"When I saw Kapil Dev holding the Cup in 1983, I was inspired. I thought, if a team like India, which was devoid of stars barring Sunil Gavaskar and Kapil, can beat the mighty West Indies then why can't Sri Lanka win the World Cup. And we did it in 1996," Ranatunga said on Saturday at the Aaj Tak conclave 'Salaam Cricket'.
"These things inspire you. Pakistan winning the 1992 World Cup from a position of no-hope was also inspirational. The way Imran Khan led the side was fantastic. It made me think that if Imran could do it, why can't I," he added.
Saying that Sri Lanka changed the way the 50-over game was played in 1996, Ranatunga still gave his national side a strong chance in the 11th edition of the 50-over World Cup along with Australia and South Africa.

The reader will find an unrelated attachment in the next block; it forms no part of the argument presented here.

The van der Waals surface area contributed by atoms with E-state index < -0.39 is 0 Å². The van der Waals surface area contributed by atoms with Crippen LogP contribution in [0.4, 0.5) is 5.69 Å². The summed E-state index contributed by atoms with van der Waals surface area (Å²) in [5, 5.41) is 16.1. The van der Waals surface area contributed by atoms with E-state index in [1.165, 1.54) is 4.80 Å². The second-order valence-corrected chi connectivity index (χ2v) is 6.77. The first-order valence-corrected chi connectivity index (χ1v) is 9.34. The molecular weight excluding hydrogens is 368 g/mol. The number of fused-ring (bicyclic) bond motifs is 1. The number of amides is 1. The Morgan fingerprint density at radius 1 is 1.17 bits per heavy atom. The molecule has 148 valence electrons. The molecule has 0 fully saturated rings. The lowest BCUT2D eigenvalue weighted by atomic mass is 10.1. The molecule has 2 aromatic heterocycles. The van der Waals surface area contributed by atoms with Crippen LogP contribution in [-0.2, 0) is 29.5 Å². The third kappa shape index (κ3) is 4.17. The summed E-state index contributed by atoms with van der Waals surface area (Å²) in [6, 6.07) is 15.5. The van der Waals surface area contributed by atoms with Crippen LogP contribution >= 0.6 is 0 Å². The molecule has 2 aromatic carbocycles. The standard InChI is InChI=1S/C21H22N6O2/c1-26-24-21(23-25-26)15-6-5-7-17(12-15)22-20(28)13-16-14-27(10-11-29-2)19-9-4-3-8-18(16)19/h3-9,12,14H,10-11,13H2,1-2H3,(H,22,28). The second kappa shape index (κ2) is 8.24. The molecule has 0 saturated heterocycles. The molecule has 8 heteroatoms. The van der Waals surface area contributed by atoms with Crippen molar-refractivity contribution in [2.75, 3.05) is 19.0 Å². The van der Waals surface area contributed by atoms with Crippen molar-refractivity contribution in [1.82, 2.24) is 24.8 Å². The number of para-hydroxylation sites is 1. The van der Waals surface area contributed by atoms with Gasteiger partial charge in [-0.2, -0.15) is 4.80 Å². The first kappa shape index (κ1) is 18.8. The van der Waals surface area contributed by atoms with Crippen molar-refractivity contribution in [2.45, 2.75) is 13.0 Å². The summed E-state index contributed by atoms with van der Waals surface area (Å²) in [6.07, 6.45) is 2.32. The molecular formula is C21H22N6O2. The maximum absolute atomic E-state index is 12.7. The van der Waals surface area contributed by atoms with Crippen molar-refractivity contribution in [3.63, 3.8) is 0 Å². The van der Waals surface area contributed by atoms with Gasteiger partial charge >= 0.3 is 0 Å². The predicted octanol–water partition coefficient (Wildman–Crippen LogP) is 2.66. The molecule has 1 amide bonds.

"I think Australia and South Africa stand a good chance in Australia and I can never count out Sri Lanka," said Ranatunga.
The veteran batsman though gave India little chance in the showpiece event and said that the Mahendra Singh Dhoni-led side will struggle with its batting Down Under.
"India will struggle with their batting. The extra pace and bounce of the Australian wickets will be difficult for the current crop of Indian batsmen to handle," said Ranatunga.
Two-time World Cup winning Australia skipper Ricky Ponting also agreed and termed the 1996 Sri Lankan side as "game-changers".
"Sri Lanka really impressed with the way they approached the game in 1996. The openers (Sanath Jayasuriya and Kalu Witharan) gave the Lankans an explosive start. The game saw the rise of power-hitters and Adam Gilchrist and Mathew Hayden from Australia followed suit," said Ponting.

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